SOAR Fellows solving real world health problems

14 August 2017

Our Sydney Research Accelerator (SOAR) Fellows across health have been busy in their first year furthering their research in areas such as melanoma prevention, multiple sclerosis, back pain and smoke inhalation injury treatment.

We caught up with a few of our SOAR Fellows and asked them to explain in their own words what their research is about and the wider impact it could have.

Preventing melanoma

Associate Professor Anne Cust - Sydney Medical School

"My current program of work is investigating ways to better identify and manage people at high risk of melanoma, including personalised prevention and screening strategies, and I am leading new innovative prevention trials aimed at improving people's sun protection and skin examination behaviours.

My research will impact the health of the general public, as well as people with skin cancer and their families. It will also lead to better value for money in health system expenditure."

Making research relevant to patients, caregivers and clinicians

Associate Professor Allison Tong - Sydney Medical School

"The Standardised Outcomes in Nephrology (SONG) initiative kicked off over a breakfast discussion in San Diego, during the American Society of Nephrology Kidney Week - where we formed the international Executive Committee. Since then, we have engaged over 2000 health professional and 800 patients and their caregivers from more than 100 countries in establishing core outcomes initially for haemodialysis. Now, we have expanded to kidney transplantation, peritoneal dialysis, children and adolescents, and polycystic kidney disease.

The SONG initiative will improve the relevance and consistency in the reporting of outcomes in trials in chronic kidney disease. This will improve the relevance of trials to decision-making, which can lead to improve care, and health and quality of life outcomes for people living with kidney disease."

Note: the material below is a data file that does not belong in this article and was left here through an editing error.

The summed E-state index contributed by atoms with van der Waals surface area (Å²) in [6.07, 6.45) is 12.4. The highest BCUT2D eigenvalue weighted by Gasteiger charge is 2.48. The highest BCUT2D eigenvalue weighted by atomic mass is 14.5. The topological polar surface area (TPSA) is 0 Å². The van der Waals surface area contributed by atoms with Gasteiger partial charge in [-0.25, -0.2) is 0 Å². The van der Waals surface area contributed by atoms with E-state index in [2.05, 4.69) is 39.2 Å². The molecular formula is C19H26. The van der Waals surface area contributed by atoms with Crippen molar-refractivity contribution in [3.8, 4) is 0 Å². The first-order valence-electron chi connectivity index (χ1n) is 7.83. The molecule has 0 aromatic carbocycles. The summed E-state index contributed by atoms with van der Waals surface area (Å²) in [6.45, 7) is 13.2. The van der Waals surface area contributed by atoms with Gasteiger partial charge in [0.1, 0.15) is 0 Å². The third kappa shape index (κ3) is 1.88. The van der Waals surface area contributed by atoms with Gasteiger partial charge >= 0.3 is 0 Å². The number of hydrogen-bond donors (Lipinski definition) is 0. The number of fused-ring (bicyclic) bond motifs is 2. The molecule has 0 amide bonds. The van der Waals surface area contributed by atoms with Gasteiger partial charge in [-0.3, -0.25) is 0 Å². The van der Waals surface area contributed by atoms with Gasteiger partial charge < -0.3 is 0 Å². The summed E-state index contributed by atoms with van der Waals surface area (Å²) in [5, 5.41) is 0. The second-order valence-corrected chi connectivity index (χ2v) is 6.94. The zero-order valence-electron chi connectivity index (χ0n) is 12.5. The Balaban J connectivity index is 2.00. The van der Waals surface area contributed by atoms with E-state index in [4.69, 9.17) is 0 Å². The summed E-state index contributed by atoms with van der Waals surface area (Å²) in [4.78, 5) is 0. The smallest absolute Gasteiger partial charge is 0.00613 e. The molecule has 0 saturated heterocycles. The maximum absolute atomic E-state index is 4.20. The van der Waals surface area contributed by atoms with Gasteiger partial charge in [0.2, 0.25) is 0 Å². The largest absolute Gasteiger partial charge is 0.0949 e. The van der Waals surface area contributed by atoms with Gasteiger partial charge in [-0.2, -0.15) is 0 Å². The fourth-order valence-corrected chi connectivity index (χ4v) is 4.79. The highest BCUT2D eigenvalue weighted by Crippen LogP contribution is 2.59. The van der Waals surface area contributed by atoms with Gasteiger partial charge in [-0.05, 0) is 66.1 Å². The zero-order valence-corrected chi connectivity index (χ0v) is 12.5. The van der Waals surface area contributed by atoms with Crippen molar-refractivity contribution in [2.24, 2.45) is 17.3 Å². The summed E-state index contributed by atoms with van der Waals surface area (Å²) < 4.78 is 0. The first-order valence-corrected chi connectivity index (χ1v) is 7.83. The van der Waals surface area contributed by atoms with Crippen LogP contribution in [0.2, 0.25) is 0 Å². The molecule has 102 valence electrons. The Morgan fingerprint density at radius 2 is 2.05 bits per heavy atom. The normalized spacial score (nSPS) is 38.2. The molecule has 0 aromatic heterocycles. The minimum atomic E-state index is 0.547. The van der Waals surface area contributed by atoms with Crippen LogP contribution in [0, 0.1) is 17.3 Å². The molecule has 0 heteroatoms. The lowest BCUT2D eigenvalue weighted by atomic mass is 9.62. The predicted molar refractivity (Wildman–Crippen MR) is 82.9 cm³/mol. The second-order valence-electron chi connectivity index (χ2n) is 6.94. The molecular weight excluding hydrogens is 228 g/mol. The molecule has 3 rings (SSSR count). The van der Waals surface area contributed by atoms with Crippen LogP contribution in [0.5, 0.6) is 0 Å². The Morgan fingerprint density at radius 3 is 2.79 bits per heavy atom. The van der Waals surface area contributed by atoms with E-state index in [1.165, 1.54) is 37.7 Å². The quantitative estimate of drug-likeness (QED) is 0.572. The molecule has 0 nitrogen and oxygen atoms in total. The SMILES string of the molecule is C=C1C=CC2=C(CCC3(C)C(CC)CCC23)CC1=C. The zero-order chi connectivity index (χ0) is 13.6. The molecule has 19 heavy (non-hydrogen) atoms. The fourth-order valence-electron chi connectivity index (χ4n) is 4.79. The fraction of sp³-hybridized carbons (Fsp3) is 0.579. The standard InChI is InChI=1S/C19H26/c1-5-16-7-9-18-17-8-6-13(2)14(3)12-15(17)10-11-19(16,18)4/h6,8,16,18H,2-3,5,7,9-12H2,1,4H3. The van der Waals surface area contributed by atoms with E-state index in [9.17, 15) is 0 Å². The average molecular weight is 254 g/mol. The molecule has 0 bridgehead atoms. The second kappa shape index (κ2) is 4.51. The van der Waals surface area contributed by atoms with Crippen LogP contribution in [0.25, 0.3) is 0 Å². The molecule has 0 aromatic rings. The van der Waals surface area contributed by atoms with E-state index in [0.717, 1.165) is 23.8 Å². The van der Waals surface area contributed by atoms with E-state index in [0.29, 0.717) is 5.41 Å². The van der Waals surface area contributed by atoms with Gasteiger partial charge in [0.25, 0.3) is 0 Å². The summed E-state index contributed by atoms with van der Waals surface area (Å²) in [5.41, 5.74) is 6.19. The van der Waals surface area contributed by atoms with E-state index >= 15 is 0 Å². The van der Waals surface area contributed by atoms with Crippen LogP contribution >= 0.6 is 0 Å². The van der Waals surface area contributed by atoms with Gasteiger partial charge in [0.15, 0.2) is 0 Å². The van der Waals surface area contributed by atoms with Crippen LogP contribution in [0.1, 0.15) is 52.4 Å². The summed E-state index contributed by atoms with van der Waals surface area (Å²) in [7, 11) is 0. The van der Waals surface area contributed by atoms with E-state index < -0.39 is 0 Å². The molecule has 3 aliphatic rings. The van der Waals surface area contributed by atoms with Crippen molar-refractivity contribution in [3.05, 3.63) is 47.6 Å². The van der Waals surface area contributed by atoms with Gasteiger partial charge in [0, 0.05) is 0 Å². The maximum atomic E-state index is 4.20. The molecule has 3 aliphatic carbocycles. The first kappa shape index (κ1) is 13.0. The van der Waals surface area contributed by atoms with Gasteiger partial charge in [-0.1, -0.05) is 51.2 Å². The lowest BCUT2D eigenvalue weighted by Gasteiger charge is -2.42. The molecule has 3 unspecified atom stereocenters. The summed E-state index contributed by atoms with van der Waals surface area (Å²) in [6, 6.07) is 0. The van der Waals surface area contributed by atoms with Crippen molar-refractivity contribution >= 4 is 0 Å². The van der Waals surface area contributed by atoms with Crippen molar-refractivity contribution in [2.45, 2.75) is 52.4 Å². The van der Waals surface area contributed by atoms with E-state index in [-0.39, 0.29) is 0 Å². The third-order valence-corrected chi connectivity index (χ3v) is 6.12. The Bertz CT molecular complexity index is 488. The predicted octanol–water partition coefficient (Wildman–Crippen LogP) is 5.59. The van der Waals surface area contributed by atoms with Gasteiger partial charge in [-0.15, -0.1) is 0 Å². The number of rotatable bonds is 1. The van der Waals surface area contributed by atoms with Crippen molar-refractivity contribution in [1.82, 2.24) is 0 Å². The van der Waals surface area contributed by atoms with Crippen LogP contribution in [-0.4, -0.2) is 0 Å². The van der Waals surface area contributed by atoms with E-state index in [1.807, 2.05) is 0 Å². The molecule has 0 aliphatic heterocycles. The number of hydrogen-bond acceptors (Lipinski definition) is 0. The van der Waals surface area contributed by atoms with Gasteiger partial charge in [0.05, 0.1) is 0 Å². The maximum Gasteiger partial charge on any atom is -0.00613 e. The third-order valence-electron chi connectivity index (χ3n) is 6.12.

Studying twins to unravel back pain

Associate Professor Paulo Ferreira - Faculty of Health Sciences

"My research began with the design and implementation of randomised controlled trials investigating the efficacy of conservative treatments for low back pain. The results of my research showed that most conservative treatments offer moderate effects for back pain and I decided to shift my research to focus on causes for low back pain.

I was introduced to the twin research design in 2009. Twins are extremely useful in research, particularly for the identification of causes for a condition. With the use of the twin design we have been able to identify important causes for low back pain, including sedentarism and poor sleep quality.

After identifying some potential causes and protective factors for back pain, I have expanded my research to design treatment approaches based on lifestyle changes such as engagement in physical activity with the use of e-health technology.

My research will have significant implications worldwide. Back pain is the number one disease leading to disability in the world. My research will benefit over 4 Million people in Australia and 700 Million people globally."

Shifting the paradigm for smoke inhalation treatment

Dr Wojciech Chrzanowski - Faculty of Pharmacy

"My mission is to ease the burden of smoke and acute lung injuries and related conditions by developing a frontier cell- and exosome-based therapy.

To achieve this ambitious goal my strategy is to consolidate my research strengths in nanomedicine and nano-bio-characterisation through integrated collaborative research that translates into real-world solutions.

Some 80-90% of fire-related fatalities are attributed to smoke inhalation. Current treatments for smoke inhalation injury are merely supportive and combined stem cells-exosomes approach is a new paradigm in the treatment that will actively promote lung tissue repair. My work aims to transform the treatment of lung injuries with many perspectives to translate this technology for the treatment of COPD, asthma, fibrosis and lung infections.

This project has power to transform treatment from its current supportive approach to a new proactive paradigm of stem cell therapy. Improved treatment for smoke inhalation injury will reduce fire-related fatalities and morbidities.

The proposed cell-based therapy seeks to provide a new treatment regimen with better therapeutic outcomes for the repair of injured lungs. This could have significant societal and economic consequences, including reduced mortality, accelerated recovery, and overall improved quality of life."

Who are our other SOARing stars of Health?